9. Nozaki E, Azuma S, Aoi T, Torii H, Ito T, Maeda K. Food habits of Japanese black bear. International Conference on Bear Research and Management. 1983;5: 106–109.

10. Hashimoto Y. Seasonal food habits of the Asiatic black bear in the Chichibu Mountains, Japan. Mammal Study. 2002;27: 65–72

11. Koike S. Long-term trends in food habits of Asiatic black bears in the Misaka Mountains on the Pacific coast of central Japan. Mamm Biol. 2010;75: 17–28.

12. Mori T, Sugiura R, Kato M, Kato H, Niizuma Y. A seven-year longitudinal study on the food habits of the Asiatic black bear (Ursus thibetanus) in relation to mast production in Shirakawa Village, Gifu Prefecture, Japan. Mammal Study. 2018;43: 81–90.

13. Arimoto I, Goto Y, Nagai C, Furubayashi K. Autumn food habits and home-range elevations of Japanese black bears in relation to hard mast production in the beech family in Toyama Prefecture. Mammal Study. 2011;36: 199–209.

14. Koike S. Food habits and habitats. In: Tsubota T, Yamazaki K, editors. Bears in Japan: Biology of Hokkaido brown bears and Japanese black bears. University of Tokyo Press, Tokyo, Japan; 2011. pp. 88–102.

15. Hazumi T, Maruyama N, Mizuno A, Torii A, Maita K. Nutrient determination of Japanese black bear. In: Basic research on population dynamics of large wildlife and forest environment change. Nature conservation bureau of the Environment Agency, Tokyo, Japan; 1985.

16. Prefecture Gifu. Research report on population index of Japanese black bears. Gifu Prefecture, Gifu; 1995.

17. Larivière S. Ursus americanus. Mamm speci. 2001;647: 1–11.

18. Christiansen P. Evolutionary implications of bite mechanics and feeding ecology in bears. J Zool. 2007;272: 423–443.

19. Bartareau TM. Growth in body length of Florida black bears: Comparison of models. Florida Scientist. 2011;74: 168–180.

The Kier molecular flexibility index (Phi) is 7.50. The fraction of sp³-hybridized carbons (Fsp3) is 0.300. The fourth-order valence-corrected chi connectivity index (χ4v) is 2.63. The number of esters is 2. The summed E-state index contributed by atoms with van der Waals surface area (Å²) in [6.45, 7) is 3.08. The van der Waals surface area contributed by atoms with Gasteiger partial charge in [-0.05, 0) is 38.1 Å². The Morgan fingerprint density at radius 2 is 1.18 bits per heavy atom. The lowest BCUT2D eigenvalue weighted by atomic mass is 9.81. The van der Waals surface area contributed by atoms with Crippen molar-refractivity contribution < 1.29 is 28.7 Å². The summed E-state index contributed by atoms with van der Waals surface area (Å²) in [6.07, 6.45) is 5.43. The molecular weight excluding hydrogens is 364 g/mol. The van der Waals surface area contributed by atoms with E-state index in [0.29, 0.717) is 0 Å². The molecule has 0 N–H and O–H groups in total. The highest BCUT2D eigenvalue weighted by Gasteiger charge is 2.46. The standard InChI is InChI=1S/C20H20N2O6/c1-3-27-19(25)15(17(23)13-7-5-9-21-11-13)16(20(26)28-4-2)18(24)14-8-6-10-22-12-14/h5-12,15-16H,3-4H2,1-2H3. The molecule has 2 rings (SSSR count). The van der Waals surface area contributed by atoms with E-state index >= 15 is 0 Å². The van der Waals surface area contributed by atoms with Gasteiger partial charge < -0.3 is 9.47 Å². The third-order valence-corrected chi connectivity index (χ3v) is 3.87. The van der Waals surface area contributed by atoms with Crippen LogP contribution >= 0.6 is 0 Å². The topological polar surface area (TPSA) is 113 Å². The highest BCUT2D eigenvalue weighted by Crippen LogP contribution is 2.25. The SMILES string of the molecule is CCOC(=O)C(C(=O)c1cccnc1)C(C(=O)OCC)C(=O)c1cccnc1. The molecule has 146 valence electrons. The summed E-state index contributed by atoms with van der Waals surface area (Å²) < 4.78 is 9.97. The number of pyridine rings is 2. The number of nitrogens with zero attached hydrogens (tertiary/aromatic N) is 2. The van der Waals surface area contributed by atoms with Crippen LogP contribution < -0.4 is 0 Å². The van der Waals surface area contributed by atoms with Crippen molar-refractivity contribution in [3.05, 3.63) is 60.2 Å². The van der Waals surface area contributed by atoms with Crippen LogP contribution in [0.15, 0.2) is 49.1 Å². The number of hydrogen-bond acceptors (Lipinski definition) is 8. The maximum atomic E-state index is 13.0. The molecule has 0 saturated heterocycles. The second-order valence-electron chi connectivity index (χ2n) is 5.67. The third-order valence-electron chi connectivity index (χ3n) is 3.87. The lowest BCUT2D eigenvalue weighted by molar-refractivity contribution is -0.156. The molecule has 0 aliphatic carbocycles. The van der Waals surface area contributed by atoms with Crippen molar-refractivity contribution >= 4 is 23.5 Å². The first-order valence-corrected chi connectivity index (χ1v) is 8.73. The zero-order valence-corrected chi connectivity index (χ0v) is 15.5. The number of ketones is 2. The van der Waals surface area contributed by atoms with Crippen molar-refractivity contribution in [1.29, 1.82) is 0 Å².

20. Hilderbrand GV, Schwartz CC, Robbins CT, Hanley TA. Effect of hibernation and reproductive status on body mass and condition of coastal brown bears. J Wildl Manage. 2000;64: 178–183.

21. Japan Meteorological Agency. Japan Meteoroligical Agency, Tokyo, Japan; 2000–2018 [cited 4 March 2019]. Database: figshare [Internet]. Available from:

22. QGIS. Development. 2018. QGIS Geographic Information System. Open source Geospatial Foundation. Available from:

23. Oi T. The Japanese black bear: Biology of bears in forest ecosystems. 1st ed. Tokyo: Tokai University Press; 2009.

24. Kozakai C, Yamazaki K, Nemoto Y, Nakajima A, Umemura Y, Koike S, et al. Fluctuation of daily activity time budgets of Japanese black bears: relationship to sex, reproductive status, and hard-mast availability. J Mammal. 2013;94: 351–360.

25. Herrero S, Hamer D. Courtship and copulation of a pair of grizzly bears, with comments on reproductive plasticity and strategy. J Mammal. 1977;58: 441–444.

26. Koike S, Masaki T, Nemoto Y, Kozakai C, Yamazaki K, et al. Estimate of the seed shadow created by the Asiatic black bear Ursus thibetanus and its characteristics as a seed disperser in Japanese cool-temperate forest. Oikos. 2011;120: 280–290.

27. Mattson DJ, Blanchard BM, Knight RR. Food habits of Yellowstone grizzly bears, 1977–1987. Can J Zool. 1991;69: 1619–1629.28.

28. Mealey SP. The natural food habits of grizzly bears in Yellowstone National Park, 1973–1974. International Conference on Bear Research and Management. 1980;4: 281–292.

29. Sato Y, Mano T, Takatsuki S. Applicability of the point-frame method for quantitative evaluation of bear diet. Wildl Soc Bull. 2000;311–316.

30. Bolnick DI, Yang LH, Fordyce JA, Davis JM, Svanbäck R. Measuring individual-level resource specialization. Ecology. 2002;83: 2936–2941.